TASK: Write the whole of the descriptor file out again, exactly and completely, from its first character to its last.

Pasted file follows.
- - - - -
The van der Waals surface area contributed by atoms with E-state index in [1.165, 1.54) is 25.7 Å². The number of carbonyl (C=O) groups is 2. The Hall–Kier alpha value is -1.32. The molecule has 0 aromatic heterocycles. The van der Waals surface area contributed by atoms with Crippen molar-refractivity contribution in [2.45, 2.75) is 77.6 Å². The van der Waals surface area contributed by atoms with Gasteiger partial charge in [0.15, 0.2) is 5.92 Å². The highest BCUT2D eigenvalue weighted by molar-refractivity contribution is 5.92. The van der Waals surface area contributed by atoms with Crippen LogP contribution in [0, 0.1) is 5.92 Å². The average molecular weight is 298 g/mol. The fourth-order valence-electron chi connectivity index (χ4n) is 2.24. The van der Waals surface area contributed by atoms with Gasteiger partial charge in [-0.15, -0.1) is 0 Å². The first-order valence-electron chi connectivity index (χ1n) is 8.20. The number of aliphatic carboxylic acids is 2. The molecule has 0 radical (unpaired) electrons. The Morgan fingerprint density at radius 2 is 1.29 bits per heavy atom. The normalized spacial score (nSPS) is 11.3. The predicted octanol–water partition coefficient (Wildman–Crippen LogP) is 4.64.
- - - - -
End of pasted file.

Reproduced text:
The van der Waals surface area contributed by atoms with E-state index in [1.165, 1.54) is 25.7 Å². The number of carbonyl (C=O) groups is 2. The Hall–Kier alpha value is -1.32. The molecule has 0 aromatic heterocycles. The van der Waals surface area contributed by atoms with Crippen molar-refractivity contribution in [2.45, 2.75) is 77.6 Å². The van der Waals surface area contributed by atoms with Gasteiger partial charge in [0.15, 0.2) is 5.92 Å². The highest BCUT2D eigenvalue weighted by molar-refractivity contribution is 5.92. The van der Waals surface area contributed by atoms with Crippen LogP contribution in [0, 0.1) is 5.92 Å². The average molecular weight is 298 g/mol. The fourth-order valence-electron chi connectivity index (χ4n) is 2.24. The van der Waals surface area contributed by atoms with Gasteiger partial charge in [-0.15, -0.1) is 0 Å². The first-order valence-electron chi connectivity index (χ1n) is 8.20. The number of aliphatic carboxylic acids is 2. The molecule has 0 radical (unpaired) electrons. The Morgan fingerprint density at radius 2 is 1.29 bits per heavy atom. The normalized spacial score (nSPS) is 11.3. The predicted octanol–water partition coefficient (Wildman–Crippen LogP) is 4.64.